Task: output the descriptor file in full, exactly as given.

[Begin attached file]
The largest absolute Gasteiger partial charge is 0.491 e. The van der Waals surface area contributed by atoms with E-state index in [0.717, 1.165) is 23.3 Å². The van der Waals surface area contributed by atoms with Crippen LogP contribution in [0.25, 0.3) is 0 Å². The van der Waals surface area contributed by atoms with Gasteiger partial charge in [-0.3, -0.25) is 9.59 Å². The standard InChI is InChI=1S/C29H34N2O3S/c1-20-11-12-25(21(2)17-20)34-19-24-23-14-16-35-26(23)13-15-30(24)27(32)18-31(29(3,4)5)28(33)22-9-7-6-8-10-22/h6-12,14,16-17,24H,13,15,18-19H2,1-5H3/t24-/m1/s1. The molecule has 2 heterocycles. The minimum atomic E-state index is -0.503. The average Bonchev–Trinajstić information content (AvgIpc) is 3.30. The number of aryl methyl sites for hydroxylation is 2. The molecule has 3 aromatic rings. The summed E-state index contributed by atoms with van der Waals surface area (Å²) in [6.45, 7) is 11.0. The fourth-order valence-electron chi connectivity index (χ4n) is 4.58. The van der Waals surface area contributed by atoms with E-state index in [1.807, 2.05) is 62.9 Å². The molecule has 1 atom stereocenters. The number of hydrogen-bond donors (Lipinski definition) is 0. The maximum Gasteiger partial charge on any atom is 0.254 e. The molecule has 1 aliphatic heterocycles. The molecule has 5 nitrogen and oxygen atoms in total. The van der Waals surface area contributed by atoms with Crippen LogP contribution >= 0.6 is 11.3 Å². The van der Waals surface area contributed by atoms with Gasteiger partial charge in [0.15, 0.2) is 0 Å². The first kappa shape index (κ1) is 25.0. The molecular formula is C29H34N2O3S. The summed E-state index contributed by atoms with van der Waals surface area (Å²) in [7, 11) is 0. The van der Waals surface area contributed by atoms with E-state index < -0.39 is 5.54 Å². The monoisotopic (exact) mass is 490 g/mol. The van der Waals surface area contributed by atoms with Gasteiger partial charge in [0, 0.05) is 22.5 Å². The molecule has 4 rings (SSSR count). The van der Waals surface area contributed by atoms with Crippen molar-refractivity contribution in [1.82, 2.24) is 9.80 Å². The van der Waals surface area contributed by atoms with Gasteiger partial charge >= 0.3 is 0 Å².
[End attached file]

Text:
The largest absolute Gasteiger partial charge is 0.491 e. The van der Waals surface area contributed by atoms with E-state index in [0.717, 1.165) is 23.3 Å². The van der Waals surface area contributed by atoms with Crippen LogP contribution in [0.25, 0.3) is 0 Å². The van der Waals surface area contributed by atoms with Gasteiger partial charge in [-0.3, -0.25) is 9.59 Å². The standard InChI is InChI=1S/C29H34N2O3S/c1-20-11-12-25(21(2)17-20)34-19-24-23-14-16-35-26(23)13-15-30(24)27(32)18-31(29(3,4)5)28(33)22-9-7-6-8-10-22/h6-12,14,16-17,24H,13,15,18-19H2,1-5H3/t24-/m1/s1. The molecule has 2 heterocycles. The minimum atomic E-state index is -0.503. The average Bonchev–Trinajstić information content (AvgIpc) is 3.30. The number of aryl methyl sites for hydroxylation is 2. The molecule has 3 aromatic rings. The summed E-state index contributed by atoms with van der Waals surface area (Å²) in [6.45, 7) is 11.0. The fourth-order valence-electron chi connectivity index (χ4n) is 4.58. The van der Waals surface area contributed by atoms with E-state index in [1.807, 2.05) is 62.9 Å². The molecule has 1 atom stereocenters. The number of hydrogen-bond donors (Lipinski definition) is 0. The maximum Gasteiger partial charge on any atom is 0.254 e. The molecule has 1 aliphatic heterocycles. The molecule has 5 nitrogen and oxygen atoms in total. The van der Waals surface area contributed by atoms with Crippen LogP contribution >= 0.6 is 11.3 Å². The van der Waals surface area contributed by atoms with Gasteiger partial charge in [0.15, 0.2) is 0 Å². The first kappa shape index (κ1) is 25.0. The molecular formula is C29H34N2O3S. The summed E-state index contributed by atoms with van der Waals surface area (Å²) in [7, 11) is 0. The van der Waals surface area contributed by atoms with E-state index < -0.39 is 5.54 Å². The monoisotopic (exact) mass is 490 g/mol. The van der Waals surface area contributed by atoms with Gasteiger partial charge in [0, 0.05) is 22.5 Å². The molecule has 4 rings (SSSR count). The van der Waals surface area contributed by atoms with Crippen molar-refractivity contribution in [1.82, 2.24) is 9.80 Å². The van der Waals surface area contributed by atoms with Gasteiger partial charge >= 0.3 is 0 Å².